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Hopefully, No Time To Die, the latest installment in Ian Fleming's series, doesn't end up being a metaphor for a fifth wave of the virus
Caught the latest Bond instalment, No Time To Die, at the Cineplex with my oldest kid on the weekend and forgot to bring along proof of vaccination. Yikes. It’s been a while. A photo on my phone of my kid getting vaxxed seemed to do.
There was no mask enforcement for moviegoers.
While movie theatres have been allowed to return to 100 per cent capacity since early October – along with sports venues – it still seemed odd. Masks mandates are supposed to be in place.
Indeed, Cineplex’s health and safety guidelines state that employees are required to wear masks. Moreover, their seat reservation system is supposed to automatically ensure that “provincial guidelines for distancing are followed.” At least, that is what their website says. Only, it’s not what’s happening since Ontario lifted restrictions for cinemas and theatres in early October.
Tickets were being sold without any regard for physical distancing because theatres don’t have to anymore. The middle section in the theatre where we sat was packed. People were sitting elbow-to-elbow while sections on either side were empty.
Some may have been enjoying the feeling of closeness. But the couple sitting next to us left shortly after the movie started. Maybe it was the violence in the opening scene that was a little unnerving for their kid. Or maybe it was the woman behind us who kept coughing periodically.
That was the other thing – while proof of vaccination was required there was no basic screening for those entering the theatre to determine if they were experiencing any COVID symptoms.
It might have been advisable to encourage patrons to wear their masks. It’s a requirement as we’re still in the throes of a fourth wave. But there was no mention of masks during the customary public service announcement before the film – the one asking Cineplex customers to be nice to their fellow citizens.
The folks taking part in the public service announcement were physically distancing, but there was not even a suggestion that wearing a mask might be a good idea. We are talking about an indoor environment after all, and COVID is an airborne virus. Exercising caution would be in order.
The contradictions have been pointed out before. A friend went to the Leafs game the other night, where you’re only supposed to remove your mask to eat or drink. But who’s looking anyway?
It doesn’t make sense, of course. It’s not prudent to go without a mask anywhere indoors. We don’t do it at the supermarket. We don’t do it at government offices. But more folks are flouting the rules and we’re powerless to do anything about it because enforcement is non-existent.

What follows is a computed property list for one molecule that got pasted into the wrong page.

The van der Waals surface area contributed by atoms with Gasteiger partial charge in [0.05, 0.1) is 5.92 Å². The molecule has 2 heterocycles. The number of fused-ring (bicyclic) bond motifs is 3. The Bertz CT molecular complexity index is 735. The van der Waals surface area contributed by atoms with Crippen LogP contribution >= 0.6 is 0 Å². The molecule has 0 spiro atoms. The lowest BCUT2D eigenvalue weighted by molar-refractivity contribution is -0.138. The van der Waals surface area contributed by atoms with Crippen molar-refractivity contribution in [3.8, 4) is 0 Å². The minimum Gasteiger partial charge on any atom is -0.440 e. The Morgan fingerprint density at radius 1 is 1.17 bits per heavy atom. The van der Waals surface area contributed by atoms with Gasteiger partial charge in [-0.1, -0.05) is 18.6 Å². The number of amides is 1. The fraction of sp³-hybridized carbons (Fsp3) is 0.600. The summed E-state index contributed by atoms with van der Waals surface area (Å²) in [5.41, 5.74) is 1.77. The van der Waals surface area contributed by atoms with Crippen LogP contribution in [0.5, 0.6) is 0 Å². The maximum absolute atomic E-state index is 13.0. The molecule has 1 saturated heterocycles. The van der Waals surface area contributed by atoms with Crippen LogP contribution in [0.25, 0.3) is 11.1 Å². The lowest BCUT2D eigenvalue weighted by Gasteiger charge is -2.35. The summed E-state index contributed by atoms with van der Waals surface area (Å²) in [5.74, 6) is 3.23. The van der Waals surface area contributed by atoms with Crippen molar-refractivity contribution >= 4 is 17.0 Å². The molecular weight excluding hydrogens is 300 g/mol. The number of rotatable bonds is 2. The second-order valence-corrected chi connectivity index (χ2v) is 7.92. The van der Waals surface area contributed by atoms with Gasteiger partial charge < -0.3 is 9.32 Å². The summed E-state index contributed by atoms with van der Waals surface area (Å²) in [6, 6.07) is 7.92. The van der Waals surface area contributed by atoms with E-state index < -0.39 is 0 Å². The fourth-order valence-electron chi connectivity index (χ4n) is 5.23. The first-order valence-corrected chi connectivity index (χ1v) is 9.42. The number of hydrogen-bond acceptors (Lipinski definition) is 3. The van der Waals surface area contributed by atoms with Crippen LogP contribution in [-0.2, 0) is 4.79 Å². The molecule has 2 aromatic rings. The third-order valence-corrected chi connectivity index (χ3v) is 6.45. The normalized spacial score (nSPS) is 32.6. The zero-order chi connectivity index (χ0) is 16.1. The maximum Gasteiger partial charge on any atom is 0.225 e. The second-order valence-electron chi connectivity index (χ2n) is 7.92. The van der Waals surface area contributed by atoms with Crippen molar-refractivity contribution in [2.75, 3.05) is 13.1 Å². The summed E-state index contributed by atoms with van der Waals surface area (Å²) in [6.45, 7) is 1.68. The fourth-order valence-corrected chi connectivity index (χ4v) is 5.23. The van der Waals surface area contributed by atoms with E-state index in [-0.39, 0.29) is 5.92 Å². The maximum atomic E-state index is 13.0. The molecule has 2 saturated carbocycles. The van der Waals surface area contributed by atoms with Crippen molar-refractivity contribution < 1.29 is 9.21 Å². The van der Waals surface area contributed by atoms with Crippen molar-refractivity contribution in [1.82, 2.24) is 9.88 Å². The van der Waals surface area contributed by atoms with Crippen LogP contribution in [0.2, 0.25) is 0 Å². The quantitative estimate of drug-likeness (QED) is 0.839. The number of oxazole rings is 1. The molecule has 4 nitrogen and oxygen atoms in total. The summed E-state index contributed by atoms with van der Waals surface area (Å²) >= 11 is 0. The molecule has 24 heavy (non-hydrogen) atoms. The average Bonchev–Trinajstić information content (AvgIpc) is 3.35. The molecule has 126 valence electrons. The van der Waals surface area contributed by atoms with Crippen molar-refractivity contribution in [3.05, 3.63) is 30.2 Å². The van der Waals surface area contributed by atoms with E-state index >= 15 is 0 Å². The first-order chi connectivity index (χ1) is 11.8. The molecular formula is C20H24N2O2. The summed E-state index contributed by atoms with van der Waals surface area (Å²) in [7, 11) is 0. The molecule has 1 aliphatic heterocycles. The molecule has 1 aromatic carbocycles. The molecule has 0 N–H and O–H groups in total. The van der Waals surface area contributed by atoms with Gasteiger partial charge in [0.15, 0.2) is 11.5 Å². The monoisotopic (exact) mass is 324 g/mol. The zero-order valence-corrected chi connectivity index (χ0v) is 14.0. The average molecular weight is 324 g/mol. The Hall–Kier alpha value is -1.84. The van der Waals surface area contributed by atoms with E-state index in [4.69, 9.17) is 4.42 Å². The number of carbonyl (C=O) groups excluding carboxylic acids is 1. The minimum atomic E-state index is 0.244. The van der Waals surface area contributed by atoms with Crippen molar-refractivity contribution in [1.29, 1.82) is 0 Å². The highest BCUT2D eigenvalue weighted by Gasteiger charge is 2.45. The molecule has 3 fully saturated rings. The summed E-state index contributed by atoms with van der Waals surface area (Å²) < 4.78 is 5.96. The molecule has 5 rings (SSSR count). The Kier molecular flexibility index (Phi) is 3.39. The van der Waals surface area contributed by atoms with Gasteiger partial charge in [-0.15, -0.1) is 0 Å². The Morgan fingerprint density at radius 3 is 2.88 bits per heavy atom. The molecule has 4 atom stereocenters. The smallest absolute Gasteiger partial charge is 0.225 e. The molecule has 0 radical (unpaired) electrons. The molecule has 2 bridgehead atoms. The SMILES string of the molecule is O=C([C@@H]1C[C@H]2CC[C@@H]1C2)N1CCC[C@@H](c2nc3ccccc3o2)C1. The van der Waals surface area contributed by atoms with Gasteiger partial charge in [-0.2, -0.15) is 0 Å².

It was foolish for the Ford government to throw caution to the wind and allow such large gatherings without enforcement in the first place. It was foolish for the Ford government to not require health-care workers to be vaccinated. And it’s foolish for the government to be contemplating lifting vaccine restrictions altogether in the new year.
The number of COVID cases is going up. There were more than 600 on Monday, the highest case count in over a month. The trajectory has been on an upward swing for some time. The all-important R-number is back over 1, which means cases will continue to double every week to 10 days or so.
Most of the cases are, not surprisingly, among the unvaccinated. But even the head of the province’s COVID advisory table says it’s time to revisit capacity limits.
Only, there’s no turning back the clock in most people’s minds. Besides, there’s been enough going on to keep the public’s attention off COVID – namely, an election next spring and Ford throwing around goodies to make himself look good. Last week it was an announcement of a raise of the minimum wage. This week it’s a highway to mostly nowhere that (surprise) taxpayers will be footing the bill for just so Doug can grease the palms of his development friends.
Ford is betting on people getting used to the new normal – or at least, whatever semblance there is of it. He may be right (for the time being). His approval ratings are ever so slightly up.
Hopefully, we won’t be contemplating whether we’ll have a Christmas in a few weeks’ time – it’s not something people are prepared for, just like the last scene in the movie.
In that, Bond is trying to save the world from a deadly virus, too. Only he has to blow up an island to do it. Let’s hope it’s not a metaphor for what awaits Ontario this winter.
Updated on Wednesday November 10 at 6:41 pm. An earlier version of this story misstated that a “vast majority” of Cineplex employees were not wearing masks. The story has been updated.>